Village of the Arts founder Herbie Rose dies at age 87

Prominent Bradenton artist Herbie Rose, who is widely considered the founder of the Village of the Arts, passed away Tuesday night after a prolonged illness. He was 87.

Mr. Rose opened his first gallery in the neighborhood that is now the Village of the Arts more than 30 years ago. He was still revered as the village’s founding father — Bradenton Mayor Wayne Poston named Rose the village’s honorary mayor — and he was regarded as one of Bradenton’s best and best-loved artists.

He was known for vibrant works washed in tropical colors.

“When I’m creating I try to tell a story, the season, the weather, putting the viewer in my shoes, surprising the eyes with color,” Mr. Rose said in an interview with the Bradenton Herald several years ago. “Most of all, I want to show the love that I am experiencing.”

Mr. Rose was born in Jamaica in 1930. According to his biography on his studio’s website, he graduated cum laude from the New York Phoenix School of Design and took post-graduate courses at Pratt Institute. He worked in advertising before he opened his first gallery, in Jamaica. He came to Bradenton in the mid 1980s.

He is survived by his wife of more than 20 years, Graciela Giles, who operates the Rose-Giles Studio, 923 13th St. W., in the Village of the Arts.

“He was an amazing, amazing man,” she said. “He will be missed.”

Jean G. Farmer, the owner of Fun Girl Art in the village, had the chance to meet Rose. He was already gravely ill, but she still found him “joyful.” Even among people who didn’t know him, Farmer said, Mr. Rose remains a revered figure in the Village of the Arts.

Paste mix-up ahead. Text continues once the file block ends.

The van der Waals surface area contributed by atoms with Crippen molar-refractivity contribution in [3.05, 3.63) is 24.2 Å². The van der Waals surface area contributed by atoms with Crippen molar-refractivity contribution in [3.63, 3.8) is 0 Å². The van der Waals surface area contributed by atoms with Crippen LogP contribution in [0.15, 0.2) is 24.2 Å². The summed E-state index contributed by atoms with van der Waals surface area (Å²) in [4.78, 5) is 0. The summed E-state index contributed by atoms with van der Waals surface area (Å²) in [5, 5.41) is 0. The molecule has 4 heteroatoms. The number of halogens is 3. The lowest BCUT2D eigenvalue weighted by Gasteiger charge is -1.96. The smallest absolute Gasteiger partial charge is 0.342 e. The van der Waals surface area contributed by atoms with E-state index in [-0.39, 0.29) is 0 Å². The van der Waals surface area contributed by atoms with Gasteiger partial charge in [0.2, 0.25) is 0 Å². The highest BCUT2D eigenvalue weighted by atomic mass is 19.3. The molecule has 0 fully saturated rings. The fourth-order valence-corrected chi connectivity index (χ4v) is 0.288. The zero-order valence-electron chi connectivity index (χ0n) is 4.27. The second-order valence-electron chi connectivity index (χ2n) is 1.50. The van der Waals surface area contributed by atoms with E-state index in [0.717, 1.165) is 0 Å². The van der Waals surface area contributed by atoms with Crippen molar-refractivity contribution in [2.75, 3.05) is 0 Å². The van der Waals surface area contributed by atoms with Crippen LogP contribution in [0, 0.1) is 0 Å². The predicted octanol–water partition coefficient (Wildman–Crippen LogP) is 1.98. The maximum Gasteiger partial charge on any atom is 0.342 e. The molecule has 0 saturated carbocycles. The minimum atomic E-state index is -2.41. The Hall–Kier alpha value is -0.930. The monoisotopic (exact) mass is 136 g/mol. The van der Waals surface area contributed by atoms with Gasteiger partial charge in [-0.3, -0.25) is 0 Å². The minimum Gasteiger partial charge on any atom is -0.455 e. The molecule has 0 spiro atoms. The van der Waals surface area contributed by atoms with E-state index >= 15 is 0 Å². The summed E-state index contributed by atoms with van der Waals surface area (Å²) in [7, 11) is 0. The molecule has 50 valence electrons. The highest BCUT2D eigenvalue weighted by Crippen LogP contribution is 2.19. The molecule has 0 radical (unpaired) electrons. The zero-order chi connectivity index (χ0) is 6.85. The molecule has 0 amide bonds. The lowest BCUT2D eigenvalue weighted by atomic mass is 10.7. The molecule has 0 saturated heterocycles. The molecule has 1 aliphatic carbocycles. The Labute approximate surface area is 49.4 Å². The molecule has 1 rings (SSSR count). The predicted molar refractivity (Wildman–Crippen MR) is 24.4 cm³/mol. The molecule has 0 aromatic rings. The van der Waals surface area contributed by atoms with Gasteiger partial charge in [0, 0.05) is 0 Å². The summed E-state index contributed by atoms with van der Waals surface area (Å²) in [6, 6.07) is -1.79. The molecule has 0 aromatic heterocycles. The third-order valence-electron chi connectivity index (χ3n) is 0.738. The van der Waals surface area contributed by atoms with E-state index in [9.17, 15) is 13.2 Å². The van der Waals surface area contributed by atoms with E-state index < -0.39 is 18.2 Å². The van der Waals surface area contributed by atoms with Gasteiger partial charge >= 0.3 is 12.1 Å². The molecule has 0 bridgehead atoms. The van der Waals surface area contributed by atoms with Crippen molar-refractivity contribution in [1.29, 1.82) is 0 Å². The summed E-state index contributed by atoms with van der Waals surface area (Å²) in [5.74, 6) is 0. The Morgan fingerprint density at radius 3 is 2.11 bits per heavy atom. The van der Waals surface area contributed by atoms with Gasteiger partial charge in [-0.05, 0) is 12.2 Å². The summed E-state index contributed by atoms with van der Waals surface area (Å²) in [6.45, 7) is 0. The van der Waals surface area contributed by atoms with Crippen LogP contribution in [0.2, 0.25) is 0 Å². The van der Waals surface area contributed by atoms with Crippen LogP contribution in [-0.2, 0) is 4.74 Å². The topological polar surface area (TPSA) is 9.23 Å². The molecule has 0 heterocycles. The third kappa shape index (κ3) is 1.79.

Mr. Rose did not originate the idea for the Village of the Arts, but when civic leaders first floated the idea of turning the neighborhood into an arts enclave, people rallied around him.

“He and Graciela were already living in the neighborhood,” said Carrie Price Whaley, a friend of Mr. Rose and the co-owner of Yoga Arts in the village. “He could get things done, but he was very low-key. He became the leader because he was already a respected artist.”

Whaley is a longtime Bradenton resident, and she recalled that long before anyone had ever proposed a Village of the Arts, Mr. Rose was known for creating images of private homes around town.

“It seemed like everyone who was anyone had a picture painted by him of their house, in their house,” she said. “He’d just sit outside people’s houses, painting them. He was known throughout the area as a great artist.”

Mr. Rose often taught painting at his studio in the village. Whaley worked at a cafe in the neighborhood before she opened her business, and sometimes Mr. Rose would come into the cafe with some of his students.

“You could tell that just by looking at them that they adored him,” she said.

Giles said she will not hold a public memorial immediately.

“When our heads clear, I want to have a big celebration of his life in the Village of the Arts,” she said. “I have given this some thought in the past. There will be music and dancing, a real celebration. I just don’t have the details yet.”

Marty Clear: 941-708-7919, @martinclear

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